Freelancers Beware: That Sales Opportunity … It Could Be A Corporate Spy

Petty as it may be, consultants and freelancers who get on the phone with everybody could be setting themselves up as unpaid sources of intelligence

A lesson many long-term freelancers will sadly have to learn the hard way: mixed in with genuine people who want to do business with you are those just looking to score some free advice — or intelligence — that they think will help them or their companies. Photo by Noelle Otto from Pexels

During the course of the past six years or so, I’ve encountered quite a variety of prospects who got on the phone in order to hear about how I could solve their marketing problems.

During the early years, to buffer my other growth methods, I relied partially upon outbound marketing: namely cold prospecting (was it always fun? No it wasn’t!). Lots and lots of calls, emails, and Zoom meetings.

As time has gone on, I’ve been able to diversify that to different channels: namely receiving referrals from previous clients and generating a pipeline of inbound leads. Less Zoom meetings with more qualified and interested prospects. But enough that it’s still important to know where I stand before speaking to somebody.

Am I where I’d like to be in terms of automatic lead generation? Not quite yet. Although I’m a good deal closer than where I was when I set out.

The Meetings That Just Seem A Bit ‘Off’

Over the course of too many introductory Zoom calls to count, I’ve encountered several first meetings that just seemed a bit off. On a visceral level, they tipped off my gut instinct — always the best barometer when trying to judge others’ intentions. On a logical level too, they rarely made sense. They happened. They were weird. And they usually had me scratching my head wondering ‘what was that about’?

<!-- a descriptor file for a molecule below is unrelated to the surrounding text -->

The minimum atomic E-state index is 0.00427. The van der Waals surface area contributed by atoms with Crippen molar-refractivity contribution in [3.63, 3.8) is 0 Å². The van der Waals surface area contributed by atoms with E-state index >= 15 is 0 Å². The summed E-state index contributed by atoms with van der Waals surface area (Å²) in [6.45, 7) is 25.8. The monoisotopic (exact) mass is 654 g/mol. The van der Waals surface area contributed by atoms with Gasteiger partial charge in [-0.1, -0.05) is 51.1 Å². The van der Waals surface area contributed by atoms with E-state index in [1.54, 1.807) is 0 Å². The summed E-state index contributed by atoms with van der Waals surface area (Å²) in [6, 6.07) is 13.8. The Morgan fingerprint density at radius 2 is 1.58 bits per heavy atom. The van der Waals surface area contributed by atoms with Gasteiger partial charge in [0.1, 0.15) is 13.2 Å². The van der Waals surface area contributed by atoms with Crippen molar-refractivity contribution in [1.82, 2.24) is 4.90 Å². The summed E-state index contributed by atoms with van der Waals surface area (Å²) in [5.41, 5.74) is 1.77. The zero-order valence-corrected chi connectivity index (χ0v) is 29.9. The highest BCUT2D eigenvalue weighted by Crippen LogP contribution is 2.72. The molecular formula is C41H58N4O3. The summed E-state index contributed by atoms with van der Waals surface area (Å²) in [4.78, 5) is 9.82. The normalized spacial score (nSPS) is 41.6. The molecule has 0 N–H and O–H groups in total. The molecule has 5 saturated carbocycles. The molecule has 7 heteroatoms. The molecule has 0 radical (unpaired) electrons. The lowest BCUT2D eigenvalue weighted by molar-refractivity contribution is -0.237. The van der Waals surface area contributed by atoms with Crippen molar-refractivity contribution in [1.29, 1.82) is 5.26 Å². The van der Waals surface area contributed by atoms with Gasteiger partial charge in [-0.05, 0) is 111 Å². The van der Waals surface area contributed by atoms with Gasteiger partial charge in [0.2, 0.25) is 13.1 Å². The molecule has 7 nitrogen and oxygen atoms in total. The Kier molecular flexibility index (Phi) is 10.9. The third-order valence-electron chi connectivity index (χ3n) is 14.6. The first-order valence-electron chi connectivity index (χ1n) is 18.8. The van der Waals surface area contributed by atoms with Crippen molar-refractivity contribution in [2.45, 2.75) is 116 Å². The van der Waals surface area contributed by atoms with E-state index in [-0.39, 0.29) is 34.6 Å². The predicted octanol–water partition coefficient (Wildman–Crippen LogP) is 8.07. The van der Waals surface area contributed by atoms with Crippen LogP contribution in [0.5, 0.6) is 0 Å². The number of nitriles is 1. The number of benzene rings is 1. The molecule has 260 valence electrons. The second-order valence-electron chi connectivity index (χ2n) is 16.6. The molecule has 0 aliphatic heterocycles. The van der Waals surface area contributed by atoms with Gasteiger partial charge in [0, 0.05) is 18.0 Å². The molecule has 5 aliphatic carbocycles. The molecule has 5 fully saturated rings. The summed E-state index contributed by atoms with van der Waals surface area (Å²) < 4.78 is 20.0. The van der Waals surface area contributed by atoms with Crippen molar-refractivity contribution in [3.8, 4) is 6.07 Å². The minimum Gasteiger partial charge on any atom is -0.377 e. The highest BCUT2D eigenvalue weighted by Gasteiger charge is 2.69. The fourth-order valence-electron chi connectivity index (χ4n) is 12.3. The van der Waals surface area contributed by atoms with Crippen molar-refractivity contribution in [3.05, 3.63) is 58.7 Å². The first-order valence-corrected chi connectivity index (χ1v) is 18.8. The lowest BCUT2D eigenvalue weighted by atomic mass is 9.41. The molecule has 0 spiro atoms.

Some of these, even years later, stand out.

There was that sales startup that seemed intent on unpacking my sales process for no apparent reason. What CRM was I using? How did I qualify my leads? What would an average lead lifetime value look like to me?

In the context of what we were talking about, these conversations made zero sense. Wasn’t this about me selling something? Because I’m interested in sales tech — and was green — I indulged the line of interrogation for 10 minutes before bidding the “prospect” a firm goodbye. I never heard back from them.

Then there was that one time — thankfully there have been many it went well — when another marketer abused the peer to peer slot on my Calendly (I keep a dedicated slot for such conversations).

After a few minutes of courteous introductions the questions came in fast and furious: where do you get your clients from? How much are you charging for this? This time I cut off the questioner at two. This wasn’t the type of conversation I was interested in having. Sorry. Goodbye.